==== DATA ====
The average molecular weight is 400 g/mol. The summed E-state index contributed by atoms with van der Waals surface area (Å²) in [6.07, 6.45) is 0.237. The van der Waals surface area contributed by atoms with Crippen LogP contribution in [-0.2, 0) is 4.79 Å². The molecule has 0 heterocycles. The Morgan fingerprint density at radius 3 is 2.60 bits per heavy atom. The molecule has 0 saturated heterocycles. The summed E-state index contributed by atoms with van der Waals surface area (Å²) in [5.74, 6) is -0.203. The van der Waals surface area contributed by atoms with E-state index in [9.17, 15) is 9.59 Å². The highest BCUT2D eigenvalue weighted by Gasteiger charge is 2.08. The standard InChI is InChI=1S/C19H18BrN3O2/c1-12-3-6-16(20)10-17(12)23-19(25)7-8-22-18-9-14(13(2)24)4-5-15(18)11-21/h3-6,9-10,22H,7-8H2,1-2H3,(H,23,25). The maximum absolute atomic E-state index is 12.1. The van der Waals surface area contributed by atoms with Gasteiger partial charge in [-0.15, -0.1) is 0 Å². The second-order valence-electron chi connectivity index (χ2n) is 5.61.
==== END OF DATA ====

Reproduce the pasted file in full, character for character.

The average molecular weight is 400 g/mol. The summed E-state index contributed by atoms with van der Waals surface area (Å²) in [6.07, 6.45) is 0.237. The van der Waals surface area contributed by atoms with Crippen LogP contribution in [-0.2, 0) is 4.79 Å². The molecule has 0 heterocycles. The Morgan fingerprint density at radius 3 is 2.60 bits per heavy atom. The molecule has 0 saturated heterocycles. The summed E-state index contributed by atoms with van der Waals surface area (Å²) in [5.74, 6) is -0.203. The van der Waals surface area contributed by atoms with E-state index in [9.17, 15) is 9.59 Å². The highest BCUT2D eigenvalue weighted by Gasteiger charge is 2.08. The standard InChI is InChI=1S/C19H18BrN3O2/c1-12-3-6-16(20)10-17(12)23-19(25)7-8-22-18-9-14(13(2)24)4-5-15(18)11-21/h3-6,9-10,22H,7-8H2,1-2H3,(H,23,25). The maximum absolute atomic E-state index is 12.1. The van der Waals surface area contributed by atoms with Gasteiger partial charge in [-0.15, -0.1) is 0 Å². The second-order valence-electron chi connectivity index (χ2n) is 5.61.